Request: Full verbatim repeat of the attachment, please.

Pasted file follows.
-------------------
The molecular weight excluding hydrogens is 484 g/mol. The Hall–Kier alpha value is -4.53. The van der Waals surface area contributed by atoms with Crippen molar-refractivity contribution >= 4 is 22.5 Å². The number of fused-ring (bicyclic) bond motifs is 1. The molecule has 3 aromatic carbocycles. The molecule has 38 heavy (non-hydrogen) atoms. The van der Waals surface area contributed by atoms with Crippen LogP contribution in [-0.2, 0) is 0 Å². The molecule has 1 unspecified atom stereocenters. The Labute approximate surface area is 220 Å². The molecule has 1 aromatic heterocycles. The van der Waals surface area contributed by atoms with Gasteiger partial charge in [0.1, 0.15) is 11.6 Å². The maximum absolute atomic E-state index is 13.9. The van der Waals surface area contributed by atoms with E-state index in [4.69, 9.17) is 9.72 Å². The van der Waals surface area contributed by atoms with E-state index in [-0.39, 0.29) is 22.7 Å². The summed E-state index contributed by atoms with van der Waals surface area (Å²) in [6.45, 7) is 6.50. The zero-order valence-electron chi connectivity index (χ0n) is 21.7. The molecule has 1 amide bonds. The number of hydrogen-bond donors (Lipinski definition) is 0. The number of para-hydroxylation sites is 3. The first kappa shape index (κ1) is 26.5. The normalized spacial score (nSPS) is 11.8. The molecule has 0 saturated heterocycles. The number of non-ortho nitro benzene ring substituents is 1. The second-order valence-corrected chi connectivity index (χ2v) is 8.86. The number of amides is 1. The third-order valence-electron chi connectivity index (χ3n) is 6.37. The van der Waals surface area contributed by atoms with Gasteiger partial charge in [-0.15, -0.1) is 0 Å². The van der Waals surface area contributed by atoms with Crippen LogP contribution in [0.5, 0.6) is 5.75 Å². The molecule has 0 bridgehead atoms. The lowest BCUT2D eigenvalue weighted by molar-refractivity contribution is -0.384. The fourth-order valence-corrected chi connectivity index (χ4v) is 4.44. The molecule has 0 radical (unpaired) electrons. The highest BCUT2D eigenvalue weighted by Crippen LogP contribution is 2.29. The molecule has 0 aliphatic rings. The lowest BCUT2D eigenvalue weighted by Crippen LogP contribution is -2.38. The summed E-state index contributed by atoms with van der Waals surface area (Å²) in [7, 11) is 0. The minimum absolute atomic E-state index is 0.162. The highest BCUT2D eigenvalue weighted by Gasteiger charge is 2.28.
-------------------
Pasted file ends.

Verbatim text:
The molecular weight excluding hydrogens is 484 g/mol. The Hall–Kier alpha value is -4.53. The van der Waals surface area contributed by atoms with Crippen molar-refractivity contribution >= 4 is 22.5 Å². The number of fused-ring (bicyclic) bond motifs is 1. The molecule has 3 aromatic carbocycles. The molecule has 38 heavy (non-hydrogen) atoms. The van der Waals surface area contributed by atoms with Crippen LogP contribution in [-0.2, 0) is 0 Å². The molecule has 1 unspecified atom stereocenters. The Labute approximate surface area is 220 Å². The molecule has 1 aromatic heterocycles. The van der Waals surface area contributed by atoms with Gasteiger partial charge in [0.1, 0.15) is 11.6 Å². The maximum absolute atomic E-state index is 13.9. The van der Waals surface area contributed by atoms with E-state index in [4.69, 9.17) is 9.72 Å². The van der Waals surface area contributed by atoms with E-state index in [-0.39, 0.29) is 22.7 Å². The summed E-state index contributed by atoms with van der Waals surface area (Å²) in [6.45, 7) is 6.50. The zero-order valence-electron chi connectivity index (χ0n) is 21.7. The molecule has 1 amide bonds. The number of hydrogen-bond donors (Lipinski definition) is 0. The number of para-hydroxylation sites is 3. The first kappa shape index (κ1) is 26.5. The normalized spacial score (nSPS) is 11.8. The molecule has 0 saturated heterocycles. The number of non-ortho nitro benzene ring substituents is 1. The second-order valence-corrected chi connectivity index (χ2v) is 8.86. The number of amides is 1. The third-order valence-electron chi connectivity index (χ3n) is 6.37. The van der Waals surface area contributed by atoms with Gasteiger partial charge in [-0.15, -0.1) is 0 Å². The van der Waals surface area contributed by atoms with Crippen LogP contribution in [0.5, 0.6) is 5.75 Å². The molecule has 0 bridgehead atoms. The lowest BCUT2D eigenvalue weighted by molar-refractivity contribution is -0.384. The fourth-order valence-corrected chi connectivity index (χ4v) is 4.44. The molecule has 0 radical (unpaired) electrons. The highest BCUT2D eigenvalue weighted by Crippen LogP contribution is 2.29. The molecule has 0 aliphatic rings. The lowest BCUT2D eigenvalue weighted by Crippen LogP contribution is -2.38. The summed E-state index contributed by atoms with van der Waals surface area (Å²) in [7, 11) is 0. The minimum absolute atomic E-state index is 0.162. The highest BCUT2D eigenvalue weighted by Gasteiger charge is 2.28.